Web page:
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Discussion Starter · #1 · (Edited)
Recently picked up an 87 1000r in almost immaculate condition. However the gas tank is rotted inside. Anyone in here have any leads on a gas tank for this bike?
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Unfortunately I have no knowledge about gas tank replacement/repairs, but just wanted to say beautiful looking bike. That's a great purchase.
Cheers and happy hunting for the tank solution.
 
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Recently picked up an 87 1000r in almost immaculate condition. However the gas tank is rotted inside. Anyone in here have any leads on a gas tank for this bike? View attachment 32485
No idea on where you may be able to get a gas tank, but I know that I've heard of a lot of people fixing their rusty gas tanks on older bikes; it does of course depend on exactly what is wrong with it, but generally the issue is that rust has formed inside the tank, so the process is removing that rust (a mix of physical and chemical removal), then coating the inside of the tank to protect it and seal any pinholes. Something else to consider is the hardware: the petcock and pickup tubes. These can also corrode and be a source of debris.
I would think that if the outside of the tank looks as good all around as it appears in your picture, you should be able to save the tank.
 

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Ebay is your friend, but something that old will be a hard find. Even if you get lucky, whatever you might find likely won't be in any better condition than the one you already have. You'd be better off trying to recondition yours. Eastwood Auto Restoration Supplies - Eastwood Auto is a good source for working on older vehicles.
 

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Many years ago I bought a tank that was rusted inside. I bought a product that you slosh around the inside to coat it. The instructions were to slosh around muriatic acid first. The acid actually dissolved my petcock, so don鈥檛 make that mistake. Take it off and plug it with something else. Suit up, muriatic acid fumes are not something to take lightly.
 

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Discussion Starter · #6 ·
Thank you a for you input, The PO used the acid to etch the inside and little tiny bubbles formed under the paint on the top of the tank. That's actually how i was able to acquire the bike. Yes, it was freebie! The lines and carbs are clean as is the petcock. I'll try a an auto restoration place to see if it can be repaired.
 

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Discussion Starter · #8 ·
CMS carries parts for a lot of older bikes. They don't have that particular tank in stock at the moment but it's probably more than what you paid for the bike.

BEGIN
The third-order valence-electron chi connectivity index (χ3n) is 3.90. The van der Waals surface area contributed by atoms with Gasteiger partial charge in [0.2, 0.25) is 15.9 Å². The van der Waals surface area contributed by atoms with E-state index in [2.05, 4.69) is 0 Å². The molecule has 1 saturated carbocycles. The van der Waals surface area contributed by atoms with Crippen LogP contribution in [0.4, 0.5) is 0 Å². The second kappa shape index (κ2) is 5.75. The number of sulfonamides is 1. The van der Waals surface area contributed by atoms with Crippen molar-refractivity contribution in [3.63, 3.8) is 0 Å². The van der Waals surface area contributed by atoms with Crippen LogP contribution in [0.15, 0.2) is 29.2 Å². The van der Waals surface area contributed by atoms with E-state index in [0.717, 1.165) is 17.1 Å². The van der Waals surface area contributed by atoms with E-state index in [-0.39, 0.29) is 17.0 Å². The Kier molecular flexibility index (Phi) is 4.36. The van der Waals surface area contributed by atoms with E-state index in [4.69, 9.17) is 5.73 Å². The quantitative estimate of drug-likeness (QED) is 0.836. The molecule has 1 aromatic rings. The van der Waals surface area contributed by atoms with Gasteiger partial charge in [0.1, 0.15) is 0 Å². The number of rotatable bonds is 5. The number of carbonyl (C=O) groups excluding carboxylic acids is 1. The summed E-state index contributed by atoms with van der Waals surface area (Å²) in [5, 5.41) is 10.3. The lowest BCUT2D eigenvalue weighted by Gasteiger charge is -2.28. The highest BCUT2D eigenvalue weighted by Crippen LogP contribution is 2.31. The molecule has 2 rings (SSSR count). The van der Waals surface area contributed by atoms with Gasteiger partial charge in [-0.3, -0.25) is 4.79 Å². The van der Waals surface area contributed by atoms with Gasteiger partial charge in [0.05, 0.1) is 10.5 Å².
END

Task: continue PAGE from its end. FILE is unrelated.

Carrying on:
CMS carries parts for a lot of older bikes. They don't have that particular tank in stock at the moment but it's probably more than what you paid for the bike.

MSP, on the other hand, may have one.
Would there be a difference in A1 and A2 or is that year ID thing?
 

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My understanding (and it may be wrong) is A1 designates the first model year and A2 is the second year of production. I believe your model was only produced in 1986 and 1987. If I was going to order a tank for it, I'd email the vendor with the model number and VIN and have them confirm fitment.
 

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Discussion Starter · #10 ·
My understanding (and it may be wrong) is A1 designates the first model year and A2 is the second year of production. I believe your model was only produced in 1986 and 1987. If I was going to order a tank for it, I'd email the vendor with the model number and VIN and have them confirm fitment.
So the Msp website shows they used them in 86 and 87..n Thank you for the reply
 

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Discussion Starter · #11 ·
Well MSP had a complete tank and it was expensive but worth it to me. Thank you all for your help and input. Can't wait to get this piece of history back on the road. Might have to dig out the old denim jacket though. Haha
 

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Discussion Starter · #14 ·
Update...MSP didn't update their site so they refunded my money, however I found a couple places that can repair mine. I also think I found a red one in great shape in Denver so will see
 

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Discussion Starter · #15 ·
No idea on where you may be able to get a gas tank, but I know that I've heard of a lot of people fixing their rusty gas tanks on older bikes; it does of course depend on exactly what is wrong with it, but generally the issue is that rust has formed inside the tank, so the process is removing that rust (a mix of physical and chemical removal), then coating the inside of the tank to protect it and seal any pinholes. Something else to consider is the hardware: the petcock and pickup tubes. These can also corrode and be a source of debris.
I would think that if the outside of the tank looks as good all around as it appears in your picture, you should be able to save the tank.
The picture is for attention. I haven,t gotten a good pic of mine yet but I will. The pin hole blisters under the paint on top are super small so the guy at Vintage Monkey says he can fix it
 
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